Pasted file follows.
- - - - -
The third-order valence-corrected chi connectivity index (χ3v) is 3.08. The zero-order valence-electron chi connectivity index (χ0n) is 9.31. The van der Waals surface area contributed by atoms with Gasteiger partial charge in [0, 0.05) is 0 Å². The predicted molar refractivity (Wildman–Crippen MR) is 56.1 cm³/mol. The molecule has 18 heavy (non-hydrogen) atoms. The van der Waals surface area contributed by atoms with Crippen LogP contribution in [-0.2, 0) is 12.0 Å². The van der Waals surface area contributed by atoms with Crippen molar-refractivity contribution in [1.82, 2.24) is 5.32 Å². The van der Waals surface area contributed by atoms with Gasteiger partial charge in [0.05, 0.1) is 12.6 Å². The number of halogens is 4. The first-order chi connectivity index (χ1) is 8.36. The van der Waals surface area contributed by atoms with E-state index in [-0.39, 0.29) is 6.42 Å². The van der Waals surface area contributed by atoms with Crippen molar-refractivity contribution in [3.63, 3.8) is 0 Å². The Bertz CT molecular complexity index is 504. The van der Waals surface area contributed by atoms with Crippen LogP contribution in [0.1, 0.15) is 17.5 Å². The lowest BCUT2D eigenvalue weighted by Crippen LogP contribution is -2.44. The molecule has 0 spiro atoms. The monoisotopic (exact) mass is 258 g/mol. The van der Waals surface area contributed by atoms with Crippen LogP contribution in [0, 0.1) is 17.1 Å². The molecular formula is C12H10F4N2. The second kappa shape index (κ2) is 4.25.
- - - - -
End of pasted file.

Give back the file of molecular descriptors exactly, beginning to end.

The third-order valence-corrected chi connectivity index (χ3v) is 3.08. The zero-order valence-electron chi connectivity index (χ0n) is 9.31. The van der Waals surface area contributed by atoms with Gasteiger partial charge in [0, 0.05) is 0 Å². The predicted molar refractivity (Wildman–Crippen MR) is 56.1 cm³/mol. The molecule has 18 heavy (non-hydrogen) atoms. The van der Waals surface area contributed by atoms with Crippen LogP contribution in [-0.2, 0) is 12.0 Å². The van der Waals surface area contributed by atoms with Crippen molar-refractivity contribution in [1.82, 2.24) is 5.32 Å². The van der Waals surface area contributed by atoms with Gasteiger partial charge in [0.05, 0.1) is 12.6 Å². The number of halogens is 4. The first-order chi connectivity index (χ1) is 8.36. The van der Waals surface area contributed by atoms with E-state index in [-0.39, 0.29) is 6.42 Å². The van der Waals surface area contributed by atoms with Crippen molar-refractivity contribution in [3.63, 3.8) is 0 Å². The Bertz CT molecular complexity index is 504. The van der Waals surface area contributed by atoms with Crippen LogP contribution in [0.1, 0.15) is 17.5 Å². The lowest BCUT2D eigenvalue weighted by Crippen LogP contribution is -2.44. The molecule has 0 spiro atoms. The monoisotopic (exact) mass is 258 g/mol. The van der Waals surface area contributed by atoms with Crippen LogP contribution in [0, 0.1) is 17.1 Å². The molecular formula is C12H10F4N2. The second kappa shape index (κ2) is 4.25.